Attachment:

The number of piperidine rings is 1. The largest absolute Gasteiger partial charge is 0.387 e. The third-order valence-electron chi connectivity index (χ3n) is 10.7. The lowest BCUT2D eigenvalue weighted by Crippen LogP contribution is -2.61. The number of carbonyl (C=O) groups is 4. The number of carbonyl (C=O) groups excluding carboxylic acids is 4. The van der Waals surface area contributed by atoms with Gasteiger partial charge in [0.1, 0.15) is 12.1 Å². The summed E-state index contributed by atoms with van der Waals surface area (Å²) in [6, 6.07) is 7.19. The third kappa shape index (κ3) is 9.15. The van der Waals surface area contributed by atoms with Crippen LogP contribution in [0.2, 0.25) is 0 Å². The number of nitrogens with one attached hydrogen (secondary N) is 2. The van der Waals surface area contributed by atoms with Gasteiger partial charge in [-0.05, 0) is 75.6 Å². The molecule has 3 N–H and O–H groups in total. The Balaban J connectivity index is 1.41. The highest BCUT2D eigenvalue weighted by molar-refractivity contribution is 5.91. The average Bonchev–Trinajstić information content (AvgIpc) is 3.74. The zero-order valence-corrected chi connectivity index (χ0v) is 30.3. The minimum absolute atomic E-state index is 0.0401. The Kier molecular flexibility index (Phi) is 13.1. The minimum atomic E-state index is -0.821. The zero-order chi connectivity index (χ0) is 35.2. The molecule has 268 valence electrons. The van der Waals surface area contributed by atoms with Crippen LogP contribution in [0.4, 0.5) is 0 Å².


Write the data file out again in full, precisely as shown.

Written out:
The number of piperidine rings is 1. The largest absolute Gasteiger partial charge is 0.387 e. The third-order valence-electron chi connectivity index (χ3n) is 10.7. The lowest BCUT2D eigenvalue weighted by Crippen LogP contribution is -2.61. The number of carbonyl (C=O) groups is 4. The number of carbonyl (C=O) groups excluding carboxylic acids is 4. The van der Waals surface area contributed by atoms with Gasteiger partial charge in [0.1, 0.15) is 12.1 Å². The summed E-state index contributed by atoms with van der Waals surface area (Å²) in [6, 6.07) is 7.19. The third kappa shape index (κ3) is 9.15. The van der Waals surface area contributed by atoms with Crippen LogP contribution in [0.2, 0.25) is 0 Å². The number of nitrogens with one attached hydrogen (secondary N) is 2. The van der Waals surface area contributed by atoms with Gasteiger partial charge in [-0.05, 0) is 75.6 Å². The molecule has 3 N–H and O–H groups in total. The Balaban J connectivity index is 1.41. The highest BCUT2D eigenvalue weighted by molar-refractivity contribution is 5.91. The average Bonchev–Trinajstić information content (AvgIpc) is 3.74. The zero-order valence-corrected chi connectivity index (χ0v) is 30.3. The minimum absolute atomic E-state index is 0.0401. The Kier molecular flexibility index (Phi) is 13.1. The minimum atomic E-state index is -0.821. The zero-order chi connectivity index (χ0) is 35.2. The molecule has 268 valence electrons. The van der Waals surface area contributed by atoms with Crippen LogP contribution in [0.4, 0.5) is 0 Å².